The narrow thinking associated with the idea that we &ldquo;consume content&rdquo; paves the way for laws such as the DMCA that forbid users to break the <a href="https://DefectiveByDesign.org/">Digital Restrictions Management</a> (DRM) facilities in digital devices. If users think what they do with these devices is &ldquo;consume,&rdquo; they may see such restrictions as natural. 
 
111  
The term &ldquo;consumer,&rdquo; when used to refer to the users of computing, is loaded with assumptions we should reject. Some come from the idea that using the program &ldquo;consumes&rdquo; the program (see <a href="#Consume">the previous entry</a>), which leads people to impose on copiable digital works the economic conclusions that were drawn about uncopiable material products. 
 
112  
In addition, describing the users of software as &ldquo;consumers&rdquo; refers to a framing in which people are limited to selecting between whatever &ldquo;products&rdquo; are available in the &ldquo;market.&rdquo; There is no room in this framing for the idea that users can <a href="/philosophy/free-software-even-more-important.html">directly exercise control over what a program does</a>. 
 
114  
This problem with the word &ldquo;consumer&rdquo; has been <a href="https://www.theguardian.com/commentisfree/2013/aug/11/capitalism-language-raymond-williams">noted before</a>. 
 
117  
Those who use the term &ldquo;content&rdquo; are often the publishers that push for increased copyright power in the name of the authors (&ldquo;creators,&rdquo; as they say) of the works. The term &ldquo;content&rdquo; reveals their real attitude towards these works and their authors. This was also recognized by Tom Chatfield <a href="https://www.theguardian.com/culture/2016/aug/02/how-to-deal-with-trump-trolls-online">in the Guardian</a>: 
 
120  
See also <a href="https://www.salon.com/2000/06/14/love_7/">Courtney Love's open letter to Steve Case</a> and search for &ldquo;content provider&rdquo; in that page. Alas, Ms. Love is unaware that the term &ldquo;intellectual property&rdquo; is also <a href="#IntellectualProperty"> biased and confusing</a>.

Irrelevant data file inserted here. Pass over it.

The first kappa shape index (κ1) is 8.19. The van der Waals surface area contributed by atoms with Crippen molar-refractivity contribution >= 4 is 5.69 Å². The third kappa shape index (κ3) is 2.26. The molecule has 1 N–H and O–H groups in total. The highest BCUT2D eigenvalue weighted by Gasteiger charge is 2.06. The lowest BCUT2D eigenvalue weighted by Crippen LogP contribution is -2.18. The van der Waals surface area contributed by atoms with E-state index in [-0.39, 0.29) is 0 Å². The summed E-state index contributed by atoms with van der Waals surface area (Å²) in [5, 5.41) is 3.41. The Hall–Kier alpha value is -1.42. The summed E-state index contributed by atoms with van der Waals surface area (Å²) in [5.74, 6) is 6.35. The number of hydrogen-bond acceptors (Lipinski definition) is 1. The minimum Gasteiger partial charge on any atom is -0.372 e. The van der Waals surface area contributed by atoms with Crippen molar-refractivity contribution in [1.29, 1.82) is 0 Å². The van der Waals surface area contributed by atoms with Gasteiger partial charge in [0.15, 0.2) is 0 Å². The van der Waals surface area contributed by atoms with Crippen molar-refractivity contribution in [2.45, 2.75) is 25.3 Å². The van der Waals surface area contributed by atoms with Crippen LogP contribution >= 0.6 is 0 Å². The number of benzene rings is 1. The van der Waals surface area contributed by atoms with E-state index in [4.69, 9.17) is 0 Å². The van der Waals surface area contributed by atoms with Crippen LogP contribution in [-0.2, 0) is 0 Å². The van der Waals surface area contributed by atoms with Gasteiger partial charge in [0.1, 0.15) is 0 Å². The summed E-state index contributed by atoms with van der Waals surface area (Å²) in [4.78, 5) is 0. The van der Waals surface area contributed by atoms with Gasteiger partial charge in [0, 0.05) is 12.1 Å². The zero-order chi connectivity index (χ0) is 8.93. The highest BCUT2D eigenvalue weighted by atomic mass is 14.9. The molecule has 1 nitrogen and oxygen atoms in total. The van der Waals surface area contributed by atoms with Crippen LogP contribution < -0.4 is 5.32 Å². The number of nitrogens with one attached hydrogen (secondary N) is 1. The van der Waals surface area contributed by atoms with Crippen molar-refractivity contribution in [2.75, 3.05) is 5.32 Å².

126  
A few decades ago, copyright holders began trying to reduce awareness of this point. In addition to citing frequently the bogus concept of <a href="#IntellectualProperty">&ldquo;intellectual property,&rdquo;</a> they also started calling themselves &ldquo;copyright owners.&rdquo; Please join us in resisting by using the traditional term &ldquo;copyright holders&rdquo; instead. 
 
136  
Locks are not necessarily oppressive or bad. You probably own several locks, and their keys or codes as well; you may find them useful or troublesome, but they don't oppress you, because you can open and close them. Likewise, we find <a href="https://www.theguardian.com/technology/2015/may/01/encryption-wont-work-if-it-has-a-back-door-only-the-good-guys-have-keys-to-">encryption</a> invaluable for protecting our digital files. That too is a kind of digital lock that you have control over. 
 
142  
Please sign up to support our <a href="https://DefectiveByDesign.org/"> campaign to abolish DRM</a>. 
 
148  
The term &ldquo;FLOSS,&rdquo; meaning &ldquo;Free/Libre and Open Source Software,&rdquo; was coined as a way to <a href="/philosophy/floss-and-foss.html">be neutral between free software and open source</a>. If neutrality is your goal, &ldquo;FLOSS&rdquo; is the best way to be neutral. But if you want to show you stand for freedom, don't use a neutral term. 
 
154